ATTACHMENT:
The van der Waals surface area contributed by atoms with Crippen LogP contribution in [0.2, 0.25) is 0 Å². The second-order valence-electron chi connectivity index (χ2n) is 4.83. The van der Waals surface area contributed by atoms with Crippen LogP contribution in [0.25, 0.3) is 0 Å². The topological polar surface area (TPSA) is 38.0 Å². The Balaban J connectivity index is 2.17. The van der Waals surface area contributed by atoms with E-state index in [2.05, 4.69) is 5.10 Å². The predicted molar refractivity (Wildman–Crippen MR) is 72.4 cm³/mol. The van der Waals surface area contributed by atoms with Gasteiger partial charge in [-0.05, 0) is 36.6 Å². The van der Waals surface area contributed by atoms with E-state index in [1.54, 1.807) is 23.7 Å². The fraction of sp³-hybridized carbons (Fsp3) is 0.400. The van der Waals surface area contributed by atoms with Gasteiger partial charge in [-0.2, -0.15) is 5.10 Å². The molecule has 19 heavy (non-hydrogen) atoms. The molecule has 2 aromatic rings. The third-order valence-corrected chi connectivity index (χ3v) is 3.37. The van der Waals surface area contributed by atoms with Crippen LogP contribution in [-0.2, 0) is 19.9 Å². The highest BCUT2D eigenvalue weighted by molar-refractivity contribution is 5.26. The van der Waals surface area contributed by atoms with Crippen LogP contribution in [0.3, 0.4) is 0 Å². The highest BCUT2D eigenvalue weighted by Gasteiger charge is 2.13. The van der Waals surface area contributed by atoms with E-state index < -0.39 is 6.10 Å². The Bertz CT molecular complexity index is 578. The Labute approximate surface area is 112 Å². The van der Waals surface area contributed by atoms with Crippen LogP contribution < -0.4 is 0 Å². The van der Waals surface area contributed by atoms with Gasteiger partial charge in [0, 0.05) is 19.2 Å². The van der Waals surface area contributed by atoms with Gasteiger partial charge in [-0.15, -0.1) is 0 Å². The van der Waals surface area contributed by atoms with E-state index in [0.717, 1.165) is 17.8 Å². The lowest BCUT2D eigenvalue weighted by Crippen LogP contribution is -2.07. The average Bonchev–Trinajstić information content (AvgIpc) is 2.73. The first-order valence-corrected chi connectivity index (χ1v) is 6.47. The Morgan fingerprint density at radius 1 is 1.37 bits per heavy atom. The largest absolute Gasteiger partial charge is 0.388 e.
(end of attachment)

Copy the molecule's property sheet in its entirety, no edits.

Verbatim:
The van der Waals surface area contributed by atoms with Crippen LogP contribution in [0.2, 0.25) is 0 Å². The second-order valence-electron chi connectivity index (χ2n) is 4.83. The van der Waals surface area contributed by atoms with Crippen LogP contribution in [0.25, 0.3) is 0 Å². The topological polar surface area (TPSA) is 38.0 Å². The Balaban J connectivity index is 2.17. The van der Waals surface area contributed by atoms with E-state index in [2.05, 4.69) is 5.10 Å². The predicted molar refractivity (Wildman–Crippen MR) is 72.4 cm³/mol. The van der Waals surface area contributed by atoms with Gasteiger partial charge in [-0.05, 0) is 36.6 Å². The van der Waals surface area contributed by atoms with E-state index in [1.54, 1.807) is 23.7 Å². The fraction of sp³-hybridized carbons (Fsp3) is 0.400. The van der Waals surface area contributed by atoms with Gasteiger partial charge in [-0.2, -0.15) is 5.10 Å². The molecule has 19 heavy (non-hydrogen) atoms. The molecule has 2 aromatic rings. The third-order valence-corrected chi connectivity index (χ3v) is 3.37. The van der Waals surface area contributed by atoms with Crippen LogP contribution in [-0.2, 0) is 19.9 Å². The highest BCUT2D eigenvalue weighted by molar-refractivity contribution is 5.26. The van der Waals surface area contributed by atoms with Crippen LogP contribution in [0.3, 0.4) is 0 Å². The highest BCUT2D eigenvalue weighted by Gasteiger charge is 2.13. The van der Waals surface area contributed by atoms with E-state index < -0.39 is 6.10 Å². The Bertz CT molecular complexity index is 578. The Labute approximate surface area is 112 Å². The van der Waals surface area contributed by atoms with Crippen LogP contribution < -0.4 is 0 Å². The van der Waals surface area contributed by atoms with Gasteiger partial charge in [0, 0.05) is 19.2 Å². The van der Waals surface area contributed by atoms with Gasteiger partial charge in [-0.15, -0.1) is 0 Å². The van der Waals surface area contributed by atoms with E-state index in [0.717, 1.165) is 17.8 Å². The lowest BCUT2D eigenvalue weighted by Crippen LogP contribution is -2.07. The average Bonchev–Trinajstić information content (AvgIpc) is 2.73. The first-order valence-corrected chi connectivity index (χ1v) is 6.47. The Morgan fingerprint density at radius 1 is 1.37 bits per heavy atom. The largest absolute Gasteiger partial charge is 0.388 e.